1988 Toyota Van Specs

Toyota threw its hat in the increasingly popular minivan ring in 1984. Oddly, the their first minivan didn't have an official name, but was often referred to as the "Toyota Cargo Van." It was developed around the Toyota SR-5 pickup truck engine and chassis. Toyota continued to make the Cargo Van through 1989, when it was replaced by the Toyota Previa for 1990.

  1. A Unique Adaptation

    • As Chrysler, Ford and GM were having great commercial success in the U.S. with their minivans, the fastest and perhaps most cost-effective way to compete for a piece of this growing market was to adapt their highly successful and well-proven SR5 pickup truck platform. While the 1988 Toyota Van is a mid-engined van, it's not intentional. It's a clever adaptation. The Van's box-body was wrapped around the SR5, putting the driver's and passenger's seat directly on top of the engine bay. This adaptation creates a number of unique features, such as flipping the driver's seat up to check the oil.

    SR5 Roots

    • Because the engine and chassis of the 1988 Toyota Cargo Van come from an SR5 Toyota pickup truck, all the fundamental specifications are the same. The base model 2.0-liter, 22R engine is an inline-four, four-cylinder, water-cooled four-stroke. With a bore of 92 mm, a stroke of 89 mm and a compression ratio of 9.3:1, it made a modest 96 horsepower at 4,800 rpm.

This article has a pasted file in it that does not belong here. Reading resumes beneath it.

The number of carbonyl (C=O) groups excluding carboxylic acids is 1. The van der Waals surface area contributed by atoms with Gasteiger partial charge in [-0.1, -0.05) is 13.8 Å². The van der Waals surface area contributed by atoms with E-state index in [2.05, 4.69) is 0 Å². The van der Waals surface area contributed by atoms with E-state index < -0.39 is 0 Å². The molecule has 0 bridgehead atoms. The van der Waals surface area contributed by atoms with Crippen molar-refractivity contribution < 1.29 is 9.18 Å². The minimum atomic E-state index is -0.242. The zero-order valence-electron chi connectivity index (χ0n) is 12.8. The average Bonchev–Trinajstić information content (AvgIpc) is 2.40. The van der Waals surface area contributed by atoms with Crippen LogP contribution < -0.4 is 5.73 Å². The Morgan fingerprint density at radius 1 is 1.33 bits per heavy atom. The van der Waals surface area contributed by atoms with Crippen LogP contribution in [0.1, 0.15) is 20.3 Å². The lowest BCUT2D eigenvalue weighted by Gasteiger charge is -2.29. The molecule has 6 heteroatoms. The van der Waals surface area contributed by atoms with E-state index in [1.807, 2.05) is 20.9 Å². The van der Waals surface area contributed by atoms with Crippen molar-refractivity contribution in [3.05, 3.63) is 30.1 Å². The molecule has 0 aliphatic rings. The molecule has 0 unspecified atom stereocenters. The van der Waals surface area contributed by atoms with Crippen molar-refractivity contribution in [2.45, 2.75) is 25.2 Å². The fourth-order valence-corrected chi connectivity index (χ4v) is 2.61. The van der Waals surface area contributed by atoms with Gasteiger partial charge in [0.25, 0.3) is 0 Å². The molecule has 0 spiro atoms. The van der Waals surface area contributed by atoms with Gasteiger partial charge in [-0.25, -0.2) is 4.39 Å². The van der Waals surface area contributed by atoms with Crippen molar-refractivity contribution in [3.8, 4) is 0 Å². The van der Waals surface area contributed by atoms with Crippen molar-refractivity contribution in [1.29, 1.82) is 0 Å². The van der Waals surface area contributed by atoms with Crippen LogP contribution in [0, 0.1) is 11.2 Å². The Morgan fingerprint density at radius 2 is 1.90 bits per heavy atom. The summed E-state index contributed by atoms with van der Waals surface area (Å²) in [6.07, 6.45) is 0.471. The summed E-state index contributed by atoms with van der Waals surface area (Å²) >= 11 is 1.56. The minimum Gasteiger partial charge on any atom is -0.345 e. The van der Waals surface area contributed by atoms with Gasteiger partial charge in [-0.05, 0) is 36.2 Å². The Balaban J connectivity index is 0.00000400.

• In 1988, the Toyota "Cargo Van" came in three models: DLX, LE and LE 4x4. Each model was available with additional factory upgrades. Upgrades included electronic door-locks, power windows, power seats, sunroof, air conditioning and automatic transmission. A coveted model is the LE 4x4, as it was one of very few lightweight, 4x4 vans ever manufactured.

    Notable Features

    • With its boxy design and wedge-nose, the Toyota Cargo Van was received as being unusual and has since developed a modest cult following. The engine and chassis are among the most dependable engines made -- by any motor company. The additional drag of the Van's poor aerodynamics pushed the limits of its modest power-plant, but it was adequate with the five-speed transmission. However, it was underpowered for an automatic. Few vans have offered the fuel economy, longevity and utility of Toyota's first-generation minivans, including the 1988 model.

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